Note that P(θ) does not necessarily represent the probability of a positive response from a particular individual. It is certainly feasible that an examinee might definitely select an incorrect answer, or that an examinee might know an answer for sure, based on the prior experiences and knowledge of the examinee, apart from the trait level. It is more correct to think of P(θ) as the probability of response for a set of individuals with ability level θ. Said another way, if a large group of individuals with equal trait levels answered the item, P(θ) predicts the proportion that would answer the item correctly. This implies that IRT models are item-invariant; theoretically, they would have the same parameters regardless of the group tested.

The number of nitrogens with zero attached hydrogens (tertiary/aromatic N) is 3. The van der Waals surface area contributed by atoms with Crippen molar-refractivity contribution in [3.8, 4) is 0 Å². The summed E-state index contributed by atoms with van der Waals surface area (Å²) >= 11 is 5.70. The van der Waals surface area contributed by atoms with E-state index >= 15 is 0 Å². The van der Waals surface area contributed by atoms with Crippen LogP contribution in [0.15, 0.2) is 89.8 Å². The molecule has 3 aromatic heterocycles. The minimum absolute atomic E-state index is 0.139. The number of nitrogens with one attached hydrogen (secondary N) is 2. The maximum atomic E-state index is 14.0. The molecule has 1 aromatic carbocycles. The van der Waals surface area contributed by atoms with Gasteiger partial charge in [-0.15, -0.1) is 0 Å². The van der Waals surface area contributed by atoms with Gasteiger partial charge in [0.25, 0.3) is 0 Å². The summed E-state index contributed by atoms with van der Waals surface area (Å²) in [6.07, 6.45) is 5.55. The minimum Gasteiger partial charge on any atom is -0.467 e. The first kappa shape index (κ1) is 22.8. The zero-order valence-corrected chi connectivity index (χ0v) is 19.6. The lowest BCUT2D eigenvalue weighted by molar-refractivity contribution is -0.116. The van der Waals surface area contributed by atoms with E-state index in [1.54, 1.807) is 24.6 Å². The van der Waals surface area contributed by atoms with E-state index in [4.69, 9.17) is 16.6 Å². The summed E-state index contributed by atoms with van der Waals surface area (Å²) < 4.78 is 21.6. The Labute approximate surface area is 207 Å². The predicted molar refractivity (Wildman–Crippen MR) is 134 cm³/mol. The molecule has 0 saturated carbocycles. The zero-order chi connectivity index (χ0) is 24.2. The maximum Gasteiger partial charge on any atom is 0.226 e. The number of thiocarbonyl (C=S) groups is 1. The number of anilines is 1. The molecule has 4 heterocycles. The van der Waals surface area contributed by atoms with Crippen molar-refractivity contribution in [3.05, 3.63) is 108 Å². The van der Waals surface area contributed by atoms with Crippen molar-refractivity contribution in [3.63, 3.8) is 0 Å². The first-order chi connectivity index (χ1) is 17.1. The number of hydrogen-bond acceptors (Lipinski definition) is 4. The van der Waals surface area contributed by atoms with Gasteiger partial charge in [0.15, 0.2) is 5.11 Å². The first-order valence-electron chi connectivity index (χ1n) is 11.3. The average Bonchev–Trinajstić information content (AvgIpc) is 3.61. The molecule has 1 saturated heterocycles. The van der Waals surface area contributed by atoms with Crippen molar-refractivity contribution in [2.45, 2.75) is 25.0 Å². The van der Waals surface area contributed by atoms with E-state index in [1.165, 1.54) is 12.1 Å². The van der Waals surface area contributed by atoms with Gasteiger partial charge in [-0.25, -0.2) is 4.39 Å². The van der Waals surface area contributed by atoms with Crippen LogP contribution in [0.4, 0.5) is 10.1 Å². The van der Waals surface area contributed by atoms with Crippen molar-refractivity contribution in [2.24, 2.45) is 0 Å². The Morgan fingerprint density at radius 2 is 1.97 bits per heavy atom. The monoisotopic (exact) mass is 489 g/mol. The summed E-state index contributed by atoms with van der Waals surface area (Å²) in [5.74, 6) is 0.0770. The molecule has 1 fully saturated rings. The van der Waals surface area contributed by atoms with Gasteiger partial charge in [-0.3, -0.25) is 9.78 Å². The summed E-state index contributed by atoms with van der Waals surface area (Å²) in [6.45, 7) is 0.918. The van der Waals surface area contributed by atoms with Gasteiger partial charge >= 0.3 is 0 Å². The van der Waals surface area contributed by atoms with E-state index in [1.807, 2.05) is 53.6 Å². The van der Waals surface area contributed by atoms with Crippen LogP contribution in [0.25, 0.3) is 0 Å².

An assumption of these IRT models is that the underlying trait is unidimensional. That is to say, there is a single underlying trait that the questions measure that can be theoretically measured on a continuum. This continuum is the horizontal axis in the plots of the curves. If there are several traits being measured, each of which have complex interactions with each other, then these unidimensional models are not appropriate.